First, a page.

Exploring Sumatra, paradise for nature-lovers

Posted on October 5, 2016 by Guest Writer
Rainforest view

Sumatra’s main attraction is its astonishing natural beauty. But this isn’t any old natural paradise.

Awaiting you on this, the sixth largest island in the world, are rugged hillsides, idyllic beaches, lakes, wildlife-filled jungles and smouldering volcanoes whose wonders are hard to beat anywhere else in the world. What’s more, no less than 25,000 square kilometres of rainforest on the island are on the UNESCO World Heritage List so there’ll be infinite opportunities to explore and discover.

This is a perfect place for adventure activities: trek in the numerous national parks (don’t miss Lake Toba, the world’s largest volcanic lake), dive amid the clear waters of Pulau Weh or enjoy some of the world’s best surfing off the Mentawai islands and Nias.

If you’re new to Sumatra, there are a few showstoppers you won’t want to miss:

Lagoon in the jungle

The rainforests

Spreading over three of Indonesia’s National Parks (Gunung Leuser, Kerinci Seblat and Bukit Barisan Selatan National Parks), Sumatra’s rainforests are nothing short of spectacular. They host fabulous Lake Gunung Tujuh, the highest lake in Southeast Asia and massive Mount Kerinci Volcano, in addition to smaller volcanic, coastal and glacial lakes set within their lush forested surroundings.

The rainforests are home to half of the plant species of Sumatra. Today it’s deemed important to protect what was once a vast area of tropical rainforest which has been greatly reduced over the last 50 years.

The volcanoes

Sumatra’s 34 magnificent volcanoes are as iconic as its rainforests. Noteworthy is Gunung Sibayak at 2,094 metres high, partly because it is easily accessed, making it ideal for hiking (one of three trails); that is, if you are prepared for a 5 hour round trip. You will need a guide if you are trekking alone or would like to take the jungle route.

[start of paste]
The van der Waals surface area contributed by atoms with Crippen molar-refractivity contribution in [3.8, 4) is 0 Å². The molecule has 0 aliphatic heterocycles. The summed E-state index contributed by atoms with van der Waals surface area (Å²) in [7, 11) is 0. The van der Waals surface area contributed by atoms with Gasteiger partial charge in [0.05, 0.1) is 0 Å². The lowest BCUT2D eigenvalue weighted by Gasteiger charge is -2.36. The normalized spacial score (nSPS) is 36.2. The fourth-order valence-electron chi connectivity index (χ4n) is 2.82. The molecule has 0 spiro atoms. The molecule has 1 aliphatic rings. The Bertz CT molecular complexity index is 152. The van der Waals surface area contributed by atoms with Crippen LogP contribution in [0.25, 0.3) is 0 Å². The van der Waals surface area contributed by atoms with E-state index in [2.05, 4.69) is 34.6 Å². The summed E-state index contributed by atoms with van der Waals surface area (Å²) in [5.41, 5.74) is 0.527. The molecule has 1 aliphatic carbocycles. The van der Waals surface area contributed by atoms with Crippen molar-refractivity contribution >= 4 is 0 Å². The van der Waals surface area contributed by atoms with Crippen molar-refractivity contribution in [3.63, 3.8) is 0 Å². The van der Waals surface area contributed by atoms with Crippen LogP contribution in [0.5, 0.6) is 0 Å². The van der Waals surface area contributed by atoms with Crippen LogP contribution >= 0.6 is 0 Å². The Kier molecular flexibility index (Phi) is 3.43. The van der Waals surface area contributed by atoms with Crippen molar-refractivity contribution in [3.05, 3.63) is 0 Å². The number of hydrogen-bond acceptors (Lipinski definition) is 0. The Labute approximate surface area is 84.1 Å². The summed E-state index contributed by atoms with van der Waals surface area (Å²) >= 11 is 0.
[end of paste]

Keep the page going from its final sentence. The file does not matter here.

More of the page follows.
Gunung Kerinci in Kerinci Seblat National Park is the highest volcano in Sumatra at some 3,805 metres high. Dominating the northern end of the park, it offers fantastic views of the volcanic lake Danau Gunung Tujuh and the surrounding mountains and valleys. Join a summit trek at the entrance to the national park and a guided trip including overnight camping will take you up to the glorious summit.

The beaches

Padang Beach (Tapi Lauik or Taplau) is great for strolling over white sands and enjoying spectacular coastal scenery, including verdant hills and shady trees. The beach attracts a lively crowd at dusk when wining and dining commences at the area’s various eateries.

About 20 kilometres south from Padang, the white, powdery sands of Bungus Beach sparkle, backed by an emerald stretch of hills and lush palm trees. Clear, warm waters wash up to the shoreline, gently sliding back with vibrant colours.  This beach is quiet, yet popular for sunbathing, swimming, fishing, snorkelling and sailing or canoeing to the nearby islands.

Across the bay from Padang city lies the famous island of Pulau Pisang, one of many you can access off Bungus Bay. Expect the rugged beauty of thick forests and abundant wildlife, along with isolated white sands from which you can enjoy some snorkelling, turtle spotting or watching wild gibbons that live on the island. Nearby is Tiger Beach, so called for the mysterious tiger prints once found in the sand.

 

Female of the orangutan with a cub in native habitat.

Orangutans

Another of nature’s wonders in Sumatra is its population of endemic Sumatran Orangutan, which are smaller and rarer than the usual species of orangutan from Borneo. They live in the wild in northern parts of the island but perhaps the easiest place to see them is in the Gunung Leuser National Park at Bukit Lawang.

Bukit Lawang’s famous orangutan centre helps these primates readjust to the wild after captivity or displacement due to rainforest clearing. Try to arrive for the twice-daily feedings which provide a wonderful close-up view of the orangutans.